Whether you’re a lemonade kind of person or you lean more to the tequila and salt side of life, when life gives you lemons, you have to have a plan!
We are blessed to have a pretty productive lemon tree. Unfortunately, like most food-bearing trees, the lemons all ripen at once. There’s only so much lemon-pepper chicken, lemony carrots, lemon meringue pie, and lemonade that one family can take!
What I do with all those lemons depends on how productive the tree is. It takes fifty lemons to put up 5 gallons of hard lemonade or ten lemons per gallon. Strawberry lemonade concentrate takes about eight lemons to make seven pints of concentrate. Plus there’s all that fresh lemon juice and zest that I’ll need throughout the rest of the year.
This year, the harvest was good, but not over the top. The plan is to make one batch of the strawberry lemonade concentrate and two gallons of hard lemonade and juice and zest the rest. Half of the zest will be dehydrated and stored in a jar on the shelf in the pantry. The other half will go in the freezer. The dried zest has a concentrated flavor that I don’t always want. The juice will be frozen into one-tablespoon ice cubes, perfectly pre-measured for most recipes. So handy!
Have you ever seen lemons preserved in salt? I’ve heard good things, but I’m always skeptical about anything that uses a lot of salt. I know that salt is an awesome natural preservative, but sometimes I can be hyper-sensitive to the taste of salt. Just the thought of this lemon-salt combination is making my whole face pucker! If you’ve done this, please comment below or email me. I’d love to hear how it turned out for you.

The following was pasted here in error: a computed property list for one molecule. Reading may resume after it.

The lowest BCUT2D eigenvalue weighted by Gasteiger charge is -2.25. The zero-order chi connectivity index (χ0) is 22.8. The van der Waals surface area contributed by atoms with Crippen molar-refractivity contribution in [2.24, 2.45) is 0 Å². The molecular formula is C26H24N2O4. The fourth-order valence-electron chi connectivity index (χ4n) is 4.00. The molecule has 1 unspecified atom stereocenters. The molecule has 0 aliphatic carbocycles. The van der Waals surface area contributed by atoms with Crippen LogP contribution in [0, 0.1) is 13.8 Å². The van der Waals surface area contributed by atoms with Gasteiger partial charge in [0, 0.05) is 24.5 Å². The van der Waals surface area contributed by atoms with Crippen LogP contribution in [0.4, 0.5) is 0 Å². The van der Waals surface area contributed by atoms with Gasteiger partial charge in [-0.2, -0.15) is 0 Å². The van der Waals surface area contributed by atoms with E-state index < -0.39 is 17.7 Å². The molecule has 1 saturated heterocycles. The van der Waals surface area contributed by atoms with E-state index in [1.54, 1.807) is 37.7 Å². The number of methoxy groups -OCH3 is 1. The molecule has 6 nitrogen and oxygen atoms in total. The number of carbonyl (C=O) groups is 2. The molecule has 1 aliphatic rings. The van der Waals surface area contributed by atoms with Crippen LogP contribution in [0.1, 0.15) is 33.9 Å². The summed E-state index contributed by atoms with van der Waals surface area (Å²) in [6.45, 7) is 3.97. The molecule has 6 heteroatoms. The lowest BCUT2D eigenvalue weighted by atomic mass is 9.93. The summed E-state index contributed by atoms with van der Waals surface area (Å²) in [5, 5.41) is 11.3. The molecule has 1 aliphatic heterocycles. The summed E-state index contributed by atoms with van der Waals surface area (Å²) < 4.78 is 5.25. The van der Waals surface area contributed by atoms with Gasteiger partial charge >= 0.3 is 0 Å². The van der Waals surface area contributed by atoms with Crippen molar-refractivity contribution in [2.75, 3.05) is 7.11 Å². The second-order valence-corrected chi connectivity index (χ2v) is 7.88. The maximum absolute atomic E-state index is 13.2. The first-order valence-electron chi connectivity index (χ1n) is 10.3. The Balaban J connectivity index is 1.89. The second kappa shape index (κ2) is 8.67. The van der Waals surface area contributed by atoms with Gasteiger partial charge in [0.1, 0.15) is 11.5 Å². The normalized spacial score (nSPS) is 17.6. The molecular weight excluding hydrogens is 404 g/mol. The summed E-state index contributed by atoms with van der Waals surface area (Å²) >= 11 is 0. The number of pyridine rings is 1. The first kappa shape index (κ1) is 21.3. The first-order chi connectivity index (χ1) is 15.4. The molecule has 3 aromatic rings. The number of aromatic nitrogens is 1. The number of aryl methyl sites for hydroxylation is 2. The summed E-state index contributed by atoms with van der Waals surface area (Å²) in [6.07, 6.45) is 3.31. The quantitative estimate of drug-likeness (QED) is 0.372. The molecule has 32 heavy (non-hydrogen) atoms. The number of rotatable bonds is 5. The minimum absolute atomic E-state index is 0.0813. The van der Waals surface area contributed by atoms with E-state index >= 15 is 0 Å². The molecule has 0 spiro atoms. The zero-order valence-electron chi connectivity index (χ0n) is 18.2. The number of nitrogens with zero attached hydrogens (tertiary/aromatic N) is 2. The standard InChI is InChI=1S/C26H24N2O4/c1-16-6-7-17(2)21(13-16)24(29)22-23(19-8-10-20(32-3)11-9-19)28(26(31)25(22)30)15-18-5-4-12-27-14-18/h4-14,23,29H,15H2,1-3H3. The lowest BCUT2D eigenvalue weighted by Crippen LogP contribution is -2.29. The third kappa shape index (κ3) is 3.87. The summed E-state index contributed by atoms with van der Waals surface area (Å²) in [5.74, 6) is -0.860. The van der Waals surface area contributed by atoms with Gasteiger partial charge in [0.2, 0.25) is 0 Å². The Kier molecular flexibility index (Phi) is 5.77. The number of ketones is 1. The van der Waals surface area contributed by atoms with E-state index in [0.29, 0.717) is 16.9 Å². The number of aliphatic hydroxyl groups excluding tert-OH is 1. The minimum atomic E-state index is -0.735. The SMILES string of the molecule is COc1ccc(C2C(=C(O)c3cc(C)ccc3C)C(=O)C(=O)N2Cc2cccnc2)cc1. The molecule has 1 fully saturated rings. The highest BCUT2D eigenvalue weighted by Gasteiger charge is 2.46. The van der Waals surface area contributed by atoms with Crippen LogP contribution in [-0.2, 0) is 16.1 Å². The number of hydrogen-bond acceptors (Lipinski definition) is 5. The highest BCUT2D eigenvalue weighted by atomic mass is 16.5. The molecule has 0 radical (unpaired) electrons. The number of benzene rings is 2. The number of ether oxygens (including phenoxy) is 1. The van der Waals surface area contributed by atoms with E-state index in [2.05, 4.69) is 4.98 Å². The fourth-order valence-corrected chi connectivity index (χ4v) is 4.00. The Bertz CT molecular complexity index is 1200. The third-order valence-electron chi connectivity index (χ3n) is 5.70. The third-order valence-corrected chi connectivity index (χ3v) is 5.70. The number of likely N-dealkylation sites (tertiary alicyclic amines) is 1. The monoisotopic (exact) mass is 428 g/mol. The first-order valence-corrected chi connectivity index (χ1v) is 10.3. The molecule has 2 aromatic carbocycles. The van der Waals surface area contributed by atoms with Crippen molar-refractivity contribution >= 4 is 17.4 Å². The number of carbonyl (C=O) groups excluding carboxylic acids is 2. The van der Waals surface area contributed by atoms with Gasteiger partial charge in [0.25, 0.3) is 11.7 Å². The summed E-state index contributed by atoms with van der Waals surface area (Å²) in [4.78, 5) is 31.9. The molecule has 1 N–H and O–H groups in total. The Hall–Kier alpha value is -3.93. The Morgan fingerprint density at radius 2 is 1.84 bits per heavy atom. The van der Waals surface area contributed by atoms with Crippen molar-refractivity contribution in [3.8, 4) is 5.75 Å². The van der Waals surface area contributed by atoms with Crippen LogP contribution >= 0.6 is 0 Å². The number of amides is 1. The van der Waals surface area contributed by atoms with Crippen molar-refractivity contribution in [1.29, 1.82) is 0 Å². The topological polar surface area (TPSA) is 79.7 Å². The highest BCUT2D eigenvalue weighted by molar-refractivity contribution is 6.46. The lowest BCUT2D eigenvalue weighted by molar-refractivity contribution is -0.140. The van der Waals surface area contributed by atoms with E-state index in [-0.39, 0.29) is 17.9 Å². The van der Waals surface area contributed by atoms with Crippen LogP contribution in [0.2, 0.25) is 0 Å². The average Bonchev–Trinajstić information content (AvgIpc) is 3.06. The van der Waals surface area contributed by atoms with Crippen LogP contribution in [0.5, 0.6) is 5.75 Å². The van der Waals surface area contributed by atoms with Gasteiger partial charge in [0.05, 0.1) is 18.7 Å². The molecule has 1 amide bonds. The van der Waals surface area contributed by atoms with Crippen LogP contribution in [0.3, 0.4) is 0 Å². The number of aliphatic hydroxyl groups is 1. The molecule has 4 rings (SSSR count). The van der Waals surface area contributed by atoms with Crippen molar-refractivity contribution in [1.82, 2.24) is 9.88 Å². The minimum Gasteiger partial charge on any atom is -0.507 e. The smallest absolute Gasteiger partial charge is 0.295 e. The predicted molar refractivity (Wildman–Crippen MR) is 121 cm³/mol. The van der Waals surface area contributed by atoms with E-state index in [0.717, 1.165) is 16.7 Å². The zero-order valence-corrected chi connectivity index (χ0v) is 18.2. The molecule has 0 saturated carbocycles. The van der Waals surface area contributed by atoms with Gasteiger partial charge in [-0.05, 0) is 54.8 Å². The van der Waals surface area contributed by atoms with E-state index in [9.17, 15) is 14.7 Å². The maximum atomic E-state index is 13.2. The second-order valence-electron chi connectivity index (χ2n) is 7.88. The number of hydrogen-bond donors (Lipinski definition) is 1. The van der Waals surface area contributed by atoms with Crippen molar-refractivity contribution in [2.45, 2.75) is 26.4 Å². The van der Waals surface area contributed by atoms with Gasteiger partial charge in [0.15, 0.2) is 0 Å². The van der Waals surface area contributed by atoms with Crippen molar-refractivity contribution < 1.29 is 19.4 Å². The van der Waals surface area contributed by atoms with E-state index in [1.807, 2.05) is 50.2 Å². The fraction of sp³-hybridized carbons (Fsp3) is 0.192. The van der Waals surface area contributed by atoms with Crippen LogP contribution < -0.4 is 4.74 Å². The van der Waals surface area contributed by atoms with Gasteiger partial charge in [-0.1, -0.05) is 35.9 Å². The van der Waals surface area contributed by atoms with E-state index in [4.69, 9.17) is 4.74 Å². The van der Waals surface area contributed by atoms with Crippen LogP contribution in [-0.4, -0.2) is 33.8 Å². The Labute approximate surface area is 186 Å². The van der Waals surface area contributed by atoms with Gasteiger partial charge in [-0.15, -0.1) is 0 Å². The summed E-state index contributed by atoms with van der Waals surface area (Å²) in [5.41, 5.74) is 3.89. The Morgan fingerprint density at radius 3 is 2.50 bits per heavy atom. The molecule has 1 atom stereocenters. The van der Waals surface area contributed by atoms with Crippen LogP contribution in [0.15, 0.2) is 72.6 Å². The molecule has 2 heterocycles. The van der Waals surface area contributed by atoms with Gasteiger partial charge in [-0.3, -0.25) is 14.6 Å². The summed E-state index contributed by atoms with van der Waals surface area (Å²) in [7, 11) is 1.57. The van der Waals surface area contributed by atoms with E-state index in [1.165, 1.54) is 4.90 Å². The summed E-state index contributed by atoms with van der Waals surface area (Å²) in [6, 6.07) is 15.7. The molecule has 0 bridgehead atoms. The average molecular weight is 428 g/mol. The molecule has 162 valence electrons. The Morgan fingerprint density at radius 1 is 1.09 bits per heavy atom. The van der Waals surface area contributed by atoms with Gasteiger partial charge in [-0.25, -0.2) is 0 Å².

Anyway, I have two buckets of lemons to take care of. That strawberry lemonade concentrate is something new I’m doing this year. Here’s the recipe:
Strawberry Lemonade Concentrate
6 cups hull strawberries
4 cups freshly squeezed lemon juice
6 cups granulated sugar
Prepare canner, jars, and lids.
Working in batches, purée strawberries in a blender or food processer until smooth. Pour strawberry purée into a large stainless steel saucepan. Add lemon juice and sugar. Stir to combine. Heat to 190°F over medium-high heat, stirring occasionally. Do not boil! Remove from heat and skim off foam.
Ladle hot concentrate into hot jars, leaving ¼” headspace. Wipe rims. Adjust lids.
Process jars in a water bath canner for 15 minutes. Remove canner lid. Wait 5 minutes. Remove jars, cool, and store. Makes about 7 pints.
To reconstitute: mix one part concentrate with one part water, tonic water, or ginger ale.
Doesn’t that sound like a wonderfully easy way to have fresh tasting lemonade any time of the year?!
Thanks for stopping by! When life, or a tree, hands you lemons, you now know a few more ways to use those lemons than just passing the salt and tequila! I’m definitely partial to my homemade hard lemonade. Hmmm, I wonder if two gallons will be enough to make it to the next harvest. It’s going to be a long year.
Grace and peace be yours in abundance,